3.  4:00-5:00pm New Consultation: I met with a new contact to discuss change, transition, and understanding direction.

4.  ProMatch: my opportunity to reconnect with my contacts at ProMatch is gone as they close at 4:00pm

5.  5:20pm Phone Consultation: In coming call from former client to reevaluate past issues. New focus and strategy discussed. Invite to attend ASTD monthly meeting.

6.  6:00-8:00pm ASTD “Mentoring” : Kim Wise gave a very interesting presentation on the benefits of mentoring to companies and individuals, software developed for mentor selection, and her vision of future trends in organizational development.



Job Seeker’s Guide to Making the Hiring Manager Happy

Careerbuilder.com ran a survey of 31,000 employers about their use of social media in screening and finding job applicants. The results include:

  • More than 1 in 5 employers use social media sites to screen job applicants
  • 22% of the 31,000 employers said they use social media to find human capital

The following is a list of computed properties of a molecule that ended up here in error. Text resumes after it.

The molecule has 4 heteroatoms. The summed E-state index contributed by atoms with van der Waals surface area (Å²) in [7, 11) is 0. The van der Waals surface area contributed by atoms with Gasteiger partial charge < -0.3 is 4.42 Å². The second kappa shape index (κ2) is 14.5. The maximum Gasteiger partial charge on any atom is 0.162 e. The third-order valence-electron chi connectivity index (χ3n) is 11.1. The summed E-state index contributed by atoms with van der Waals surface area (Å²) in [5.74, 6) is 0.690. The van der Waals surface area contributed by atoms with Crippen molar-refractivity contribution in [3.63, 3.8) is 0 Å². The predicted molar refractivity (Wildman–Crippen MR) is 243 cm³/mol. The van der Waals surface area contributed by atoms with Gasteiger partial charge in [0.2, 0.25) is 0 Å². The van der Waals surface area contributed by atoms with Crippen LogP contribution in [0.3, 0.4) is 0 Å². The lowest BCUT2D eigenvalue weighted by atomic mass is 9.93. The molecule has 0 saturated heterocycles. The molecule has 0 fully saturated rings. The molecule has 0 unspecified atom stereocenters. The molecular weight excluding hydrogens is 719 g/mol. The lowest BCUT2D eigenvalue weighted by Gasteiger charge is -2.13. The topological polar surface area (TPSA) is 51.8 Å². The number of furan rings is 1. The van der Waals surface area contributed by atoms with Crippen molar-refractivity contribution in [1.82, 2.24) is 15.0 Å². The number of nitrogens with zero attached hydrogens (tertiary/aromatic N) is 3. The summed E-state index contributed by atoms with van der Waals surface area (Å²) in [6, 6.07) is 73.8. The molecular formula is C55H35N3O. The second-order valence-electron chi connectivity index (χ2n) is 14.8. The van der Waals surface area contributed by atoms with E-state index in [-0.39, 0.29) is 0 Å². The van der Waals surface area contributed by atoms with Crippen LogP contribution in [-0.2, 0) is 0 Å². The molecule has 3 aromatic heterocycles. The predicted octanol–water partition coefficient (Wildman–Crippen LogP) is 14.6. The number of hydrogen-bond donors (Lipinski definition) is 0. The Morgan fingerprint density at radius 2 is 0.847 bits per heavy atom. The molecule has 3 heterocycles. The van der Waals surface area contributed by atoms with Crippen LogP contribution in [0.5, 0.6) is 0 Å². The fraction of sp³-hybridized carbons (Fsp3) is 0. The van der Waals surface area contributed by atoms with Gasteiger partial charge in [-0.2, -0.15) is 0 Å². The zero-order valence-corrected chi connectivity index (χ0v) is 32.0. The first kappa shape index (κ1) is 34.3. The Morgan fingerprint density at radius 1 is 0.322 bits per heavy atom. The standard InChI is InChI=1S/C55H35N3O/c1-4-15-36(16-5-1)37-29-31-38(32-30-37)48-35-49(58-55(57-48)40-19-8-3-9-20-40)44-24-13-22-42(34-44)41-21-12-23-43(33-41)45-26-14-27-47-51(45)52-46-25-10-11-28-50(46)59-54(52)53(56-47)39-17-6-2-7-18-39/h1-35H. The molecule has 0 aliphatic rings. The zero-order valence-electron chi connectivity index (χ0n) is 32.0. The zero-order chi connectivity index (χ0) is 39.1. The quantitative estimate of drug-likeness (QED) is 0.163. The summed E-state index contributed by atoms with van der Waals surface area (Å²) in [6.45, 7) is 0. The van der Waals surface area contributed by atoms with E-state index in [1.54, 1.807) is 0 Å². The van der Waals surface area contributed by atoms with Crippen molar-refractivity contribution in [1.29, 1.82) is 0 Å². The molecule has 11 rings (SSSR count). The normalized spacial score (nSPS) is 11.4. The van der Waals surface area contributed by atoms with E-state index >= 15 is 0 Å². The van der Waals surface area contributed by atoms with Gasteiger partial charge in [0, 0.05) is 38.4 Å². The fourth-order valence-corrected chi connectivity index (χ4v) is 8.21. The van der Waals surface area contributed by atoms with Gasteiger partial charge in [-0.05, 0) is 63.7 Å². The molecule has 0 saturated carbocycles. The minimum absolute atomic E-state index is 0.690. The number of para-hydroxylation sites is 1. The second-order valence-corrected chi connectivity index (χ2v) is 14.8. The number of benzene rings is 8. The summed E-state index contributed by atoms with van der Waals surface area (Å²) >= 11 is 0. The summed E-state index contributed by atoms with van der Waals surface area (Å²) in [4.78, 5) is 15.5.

• 9% more said they would begin utilizing social media sites in 2009
  • 31% or nearly 10,000 employers will focus on social media as a recruiting and screening tool in 2009

The writing, pardon the pun, is on the wall. If you want to make a hiring manager happy, and help yourself, you will adopt all of the steps outlined below to help you–stand apart from the competition.

Silicon Valley star Guy Kawasaki did not intend for his chapter “The Art of Driving Your Competition Crazy” in Reality Check to be job seeker’s advice; yet the main theme is vital for any job seeker’s success. The chapter outlines 8 steps to drive your competition crazy aimed at helping entrepreneurs and corporations understand how to win at the art of business.The most valuable theme and step is “Focus on the customer.” Guy outlines the irony that entrepreneurs and businesses should not take action against the competition–don’t do anything to them but everything for the customer.

Theme: Make the Hiring Manager Happy

The idea and theme here is to ignore your competition and focus completely on a hiring manager’s happiness. Ignore the millions who are out of work and competing for the same jobs, ignore the pundits who continue to fuel the panic, ignore the negative naysayers who continue to bring your spirit down.